Not in the time frame required, and at higher cost.

alloytoo said:
Actually it's a pretty clear pathway.

1. Expand Hydro and Geothermal if possible (cause they make sense)
2. Convert as many coal burning plants to gas as you can.
3. Replace your fossil fuel plants with Nuclear as soon as possible.
4. Use solar for off the grid applications.

That reduces carbon immissions and improves pollution without condemning the poor to remain poor and rest of us to get poorer.

It doesn't result in economic upheaval.
You still haven't in any way explained this idea that shifting to renewables would make "the rest of us get poorer" or result in economic upheaval.
 

Swa

Honorary Master
Joined
May 4, 2012
Messages
19,324
It's actually quite substantial, and in many cases they were too conservative, with warming happening even faster.
Not because they wanted to be. The models simply aren't accurate so how can we trust they don't ignore something else that can have a substantial impact?

Well, yeah. Denier pundits should stop doing it then.
You seem to be forgetting who the pundits are.

No, there hasn't. They mean different things, and have both been used for a long time in different contexts.
With one being used less and less and the other more. Go through the literature. You'll see it is the case.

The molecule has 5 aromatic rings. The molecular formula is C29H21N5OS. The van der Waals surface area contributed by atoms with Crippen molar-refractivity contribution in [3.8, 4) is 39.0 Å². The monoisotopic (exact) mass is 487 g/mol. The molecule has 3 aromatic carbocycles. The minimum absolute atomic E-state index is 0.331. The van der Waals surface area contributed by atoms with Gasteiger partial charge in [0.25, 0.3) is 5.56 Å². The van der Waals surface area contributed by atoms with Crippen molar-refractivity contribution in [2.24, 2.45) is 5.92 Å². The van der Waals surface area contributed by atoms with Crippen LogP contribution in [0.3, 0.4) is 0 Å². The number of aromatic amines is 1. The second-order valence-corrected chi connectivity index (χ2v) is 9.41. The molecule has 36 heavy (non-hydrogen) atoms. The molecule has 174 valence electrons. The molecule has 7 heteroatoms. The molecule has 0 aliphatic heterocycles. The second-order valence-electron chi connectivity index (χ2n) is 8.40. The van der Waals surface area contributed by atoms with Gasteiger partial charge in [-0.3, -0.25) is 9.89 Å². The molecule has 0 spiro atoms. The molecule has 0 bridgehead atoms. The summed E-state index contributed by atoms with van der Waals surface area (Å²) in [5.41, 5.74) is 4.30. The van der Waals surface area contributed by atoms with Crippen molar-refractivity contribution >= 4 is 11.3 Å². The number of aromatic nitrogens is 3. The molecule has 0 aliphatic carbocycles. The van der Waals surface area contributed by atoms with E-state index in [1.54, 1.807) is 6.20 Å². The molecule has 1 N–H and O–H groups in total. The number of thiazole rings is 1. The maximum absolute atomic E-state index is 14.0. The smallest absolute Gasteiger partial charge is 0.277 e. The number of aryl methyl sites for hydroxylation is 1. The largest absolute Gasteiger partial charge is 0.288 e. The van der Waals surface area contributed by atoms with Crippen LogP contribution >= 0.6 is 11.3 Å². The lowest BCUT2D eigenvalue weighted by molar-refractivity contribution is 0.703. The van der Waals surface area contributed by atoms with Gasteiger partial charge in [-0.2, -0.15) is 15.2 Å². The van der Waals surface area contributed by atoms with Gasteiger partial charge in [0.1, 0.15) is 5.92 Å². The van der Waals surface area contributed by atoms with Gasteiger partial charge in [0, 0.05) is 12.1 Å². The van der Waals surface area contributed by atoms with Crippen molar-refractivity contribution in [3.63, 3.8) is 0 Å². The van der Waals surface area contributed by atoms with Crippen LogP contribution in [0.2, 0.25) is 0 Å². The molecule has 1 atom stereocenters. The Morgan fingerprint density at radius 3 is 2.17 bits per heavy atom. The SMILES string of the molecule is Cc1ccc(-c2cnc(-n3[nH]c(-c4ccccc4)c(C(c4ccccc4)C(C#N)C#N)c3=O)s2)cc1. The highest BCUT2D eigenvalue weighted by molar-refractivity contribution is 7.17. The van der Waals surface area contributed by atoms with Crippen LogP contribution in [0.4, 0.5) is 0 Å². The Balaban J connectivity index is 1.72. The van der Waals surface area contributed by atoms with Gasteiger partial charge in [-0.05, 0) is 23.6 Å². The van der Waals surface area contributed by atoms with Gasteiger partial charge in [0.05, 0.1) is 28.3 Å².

Realistically 10-15 years with reducing performance as they grow older.
Realistically it's 1% per year with the figure tapering off. So after 50 years you typically still have 75% of initial capacity. Besides as I said what do we do in a few decades when nuclear sources are depleted? Then we're back to square one where we debate fossil fuels vs renewables except nuclear won't be in the mix.

Newsflash.

Battery technology is not subject to Moore's law, capacity has barely doubled since Moore postulated exponential growth in processing power and memory storage.

Thus far the very best batteries we have for large scale electrical storage are called dams, they have extensive lifespans and don't short out when wet.
That's because battery tech isn't subject to a refined process that keeps cramming in a little more each year. It's more like there's a leap every 5 years or so. You seem to treat it like we didn't move from NiCad to NiMH to LiIon to now LiPO to name just a few.
 

alloytoo

Honorary Master
Joined
Sep 12, 2006
Messages
12,202
Yes.

1554943005669.png

There are other sources of bioenergy than wood chips.
Are there any that don't involve burning something? I'm curious.



They're not, though, and yeah they can.
Actually no, take the their energy generation density, work out how much land is required to meet existing demand and then consider how many of those sites are actually suitable. Big deficit.